Mulan (2020) Review

By Alexandra Margelu, Riley Hilbert, and John Kinney
OCT 25, 2020

On September 4th the Disney live-action film of Mulan was released onto the streaming service Disney Plus. Between its release date and October 13, it grossed 66.8 million dollars. The movie took five years to complete. Chris Bender, Jake Weiner, and Jason T. Reed readapted the 1998 musical animation Mulan into the 2020 exhilarating Action/Adventure Mulan. The writers and producers have retained the main storyline of the 1998 Mulan.  Like its predecessor, the original animated Disney movie, Mulan continues to be a feminist film, as a young woman defies gender expectations to save her father.

The movie begins with Mulan (Crystal Rao), a little girl with an unusually large amount of “Qi”. The movie explains “Qi” as mystical energy that males are pre-dispositioned to possess; improving the physical abilities of warriors. Mulan (Yifei Liu) grows up in her small village, where her only job and form of gaining honor for her family is through marriage. She meets the village matchmaker and everything goes comically wrong, showing that the traditional female path is not the road Mulan will travel. Meanwhile, invaders led by Bori Khan (Jason Scott Lee) threaten imperial China leading to the enlistment of Chinese men. One man from each family is to join the army, but the Hua family only has daughters, forcing Mulan’s wounded and elderly father to join for their family’s honor. Not wanting him to die in battle, Mulan steals her father’s armor and sword, disguises herself as a man and rides her horse to the training camp. There she must hide the fact that she is a female or risk death and dishonor. Over time she gains friends, including Honghui (Yoson An), and trains with them to eventually fight in battle. The rest of the movie revolves around Mulan battling her enemies as well as her dishonesty. To save her fellow soldiers, the emperor, and all of China, Mulan must not only accept herself but allow others to know the truth. She must embody the three values: loyal, brave, and true.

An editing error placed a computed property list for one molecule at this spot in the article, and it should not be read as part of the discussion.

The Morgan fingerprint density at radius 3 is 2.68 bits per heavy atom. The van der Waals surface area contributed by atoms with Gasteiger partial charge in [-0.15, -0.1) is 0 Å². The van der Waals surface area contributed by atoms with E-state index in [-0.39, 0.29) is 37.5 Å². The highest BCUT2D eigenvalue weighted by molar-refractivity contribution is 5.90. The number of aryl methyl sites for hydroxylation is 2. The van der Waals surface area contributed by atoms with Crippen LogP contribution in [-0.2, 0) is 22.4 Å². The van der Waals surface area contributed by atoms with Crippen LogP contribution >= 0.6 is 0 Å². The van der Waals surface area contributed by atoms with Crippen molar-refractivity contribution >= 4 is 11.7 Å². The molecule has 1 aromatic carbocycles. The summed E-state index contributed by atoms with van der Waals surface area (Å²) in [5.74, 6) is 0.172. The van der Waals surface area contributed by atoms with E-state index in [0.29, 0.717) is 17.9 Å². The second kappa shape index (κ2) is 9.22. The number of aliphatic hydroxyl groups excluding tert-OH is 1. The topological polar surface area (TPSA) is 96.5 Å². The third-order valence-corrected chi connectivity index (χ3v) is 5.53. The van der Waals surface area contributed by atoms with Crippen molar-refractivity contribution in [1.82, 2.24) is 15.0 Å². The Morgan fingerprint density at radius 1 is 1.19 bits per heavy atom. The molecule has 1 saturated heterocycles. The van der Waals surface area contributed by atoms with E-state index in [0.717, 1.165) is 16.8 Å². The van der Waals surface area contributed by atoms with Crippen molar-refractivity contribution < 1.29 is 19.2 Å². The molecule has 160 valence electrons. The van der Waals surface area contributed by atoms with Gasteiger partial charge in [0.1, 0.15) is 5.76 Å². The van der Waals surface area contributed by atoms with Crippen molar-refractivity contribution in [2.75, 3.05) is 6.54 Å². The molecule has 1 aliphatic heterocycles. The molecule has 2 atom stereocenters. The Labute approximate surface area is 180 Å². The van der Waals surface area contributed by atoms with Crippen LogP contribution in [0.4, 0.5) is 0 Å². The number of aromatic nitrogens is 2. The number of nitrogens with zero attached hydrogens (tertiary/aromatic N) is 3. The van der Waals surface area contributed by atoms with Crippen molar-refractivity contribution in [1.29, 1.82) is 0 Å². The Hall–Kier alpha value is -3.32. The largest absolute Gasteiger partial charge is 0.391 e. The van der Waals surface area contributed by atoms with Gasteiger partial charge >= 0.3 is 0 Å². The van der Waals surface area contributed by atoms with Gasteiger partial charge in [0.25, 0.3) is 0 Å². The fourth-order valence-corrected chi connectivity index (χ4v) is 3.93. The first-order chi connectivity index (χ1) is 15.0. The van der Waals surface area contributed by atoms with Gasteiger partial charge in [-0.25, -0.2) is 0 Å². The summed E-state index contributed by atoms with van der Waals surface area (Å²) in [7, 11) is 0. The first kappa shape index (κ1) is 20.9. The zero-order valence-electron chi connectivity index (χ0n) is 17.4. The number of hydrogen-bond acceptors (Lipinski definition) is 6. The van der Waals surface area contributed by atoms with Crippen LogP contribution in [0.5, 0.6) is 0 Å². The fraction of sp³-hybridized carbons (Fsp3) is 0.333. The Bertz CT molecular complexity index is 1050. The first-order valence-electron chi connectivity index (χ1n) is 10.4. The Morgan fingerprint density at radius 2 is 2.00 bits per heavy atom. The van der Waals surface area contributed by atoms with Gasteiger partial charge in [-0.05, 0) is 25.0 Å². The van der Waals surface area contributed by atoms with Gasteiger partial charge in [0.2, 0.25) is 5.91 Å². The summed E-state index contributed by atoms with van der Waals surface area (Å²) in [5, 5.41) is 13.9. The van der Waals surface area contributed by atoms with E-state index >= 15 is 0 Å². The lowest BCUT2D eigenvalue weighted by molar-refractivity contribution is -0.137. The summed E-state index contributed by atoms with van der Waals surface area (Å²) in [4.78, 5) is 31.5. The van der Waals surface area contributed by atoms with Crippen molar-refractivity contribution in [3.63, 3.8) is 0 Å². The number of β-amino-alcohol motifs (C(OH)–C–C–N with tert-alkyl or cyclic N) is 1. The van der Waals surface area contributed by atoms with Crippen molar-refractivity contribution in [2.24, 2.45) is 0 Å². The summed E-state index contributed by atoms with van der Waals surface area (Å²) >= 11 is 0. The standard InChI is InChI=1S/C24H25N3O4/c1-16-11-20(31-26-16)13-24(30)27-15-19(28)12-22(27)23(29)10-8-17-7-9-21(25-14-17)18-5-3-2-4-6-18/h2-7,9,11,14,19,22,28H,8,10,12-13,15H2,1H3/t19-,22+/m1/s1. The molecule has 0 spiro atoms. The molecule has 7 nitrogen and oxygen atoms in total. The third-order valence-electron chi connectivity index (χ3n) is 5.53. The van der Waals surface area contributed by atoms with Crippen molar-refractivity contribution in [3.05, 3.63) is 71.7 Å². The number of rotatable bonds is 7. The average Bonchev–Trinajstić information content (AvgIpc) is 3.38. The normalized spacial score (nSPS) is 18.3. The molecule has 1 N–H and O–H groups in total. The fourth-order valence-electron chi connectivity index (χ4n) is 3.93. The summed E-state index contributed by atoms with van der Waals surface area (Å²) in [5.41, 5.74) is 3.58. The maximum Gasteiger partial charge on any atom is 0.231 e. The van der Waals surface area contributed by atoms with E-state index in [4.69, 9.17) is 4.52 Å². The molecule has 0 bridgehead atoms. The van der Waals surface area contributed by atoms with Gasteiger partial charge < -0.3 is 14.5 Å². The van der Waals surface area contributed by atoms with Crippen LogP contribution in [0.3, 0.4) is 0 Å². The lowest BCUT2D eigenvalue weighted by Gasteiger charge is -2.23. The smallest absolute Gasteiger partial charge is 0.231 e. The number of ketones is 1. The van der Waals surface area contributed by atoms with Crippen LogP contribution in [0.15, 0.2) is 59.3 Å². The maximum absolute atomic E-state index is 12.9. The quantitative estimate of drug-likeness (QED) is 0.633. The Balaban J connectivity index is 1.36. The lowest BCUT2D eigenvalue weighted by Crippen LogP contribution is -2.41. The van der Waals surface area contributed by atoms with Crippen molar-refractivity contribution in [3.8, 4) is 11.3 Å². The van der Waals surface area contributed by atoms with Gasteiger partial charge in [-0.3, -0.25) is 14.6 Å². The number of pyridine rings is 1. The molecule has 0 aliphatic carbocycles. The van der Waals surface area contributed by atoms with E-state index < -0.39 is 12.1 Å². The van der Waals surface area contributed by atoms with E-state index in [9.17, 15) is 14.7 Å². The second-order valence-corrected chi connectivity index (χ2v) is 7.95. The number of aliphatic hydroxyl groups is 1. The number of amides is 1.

Mulan overcomes not only gender stereotypes but her dishonesty. The rising action would be the internal battle between herself and the close-minded society as well as the journey to gain honor for herself and her family. When the climax of defeating Bori Khan occurs and she attains her honor, rather than continuing a warrior lifestyle Mulan returns to her loving family, as the savior of China.  

There were constant debates about the 2020 Mulan adaptation which included the removal of characters and music, the addition of characters, the cultural inaccuracy of “Qi”, the change of Mulan’s love interest as well as the lack of love, and the predominantly white crew. The deficits in Asian representation among the crew were compensated by an all Asian cast. Cultural accuracy was prevalent in the little details, from the round village huts that Mulan’s family lived in to the costumes and hairstyles worn. The 2020 rendition of Mulan attempted to differentiate itself from the original by shifting the focus from comedy to action, but, unfortunately, its infatuation with preserving cultural accuracy leads to a disconnect with characters and scenes for the audience. The decision to adopt a more serious and mature tone caused the movie to have a boring atmosphere.

Mulan left much to be desired for its viewers and was not what many people expected from Disney. This motion picture has many changes from the original animation leaving numerous individuals uninterested and bored. Overall, this film was disappointing, and failed to maintain the sense of enjoyment that most Disney movies create. This movie will be more entertaining to individuals that prefer more mature content rather than original musical animation.

Feature Image: iNews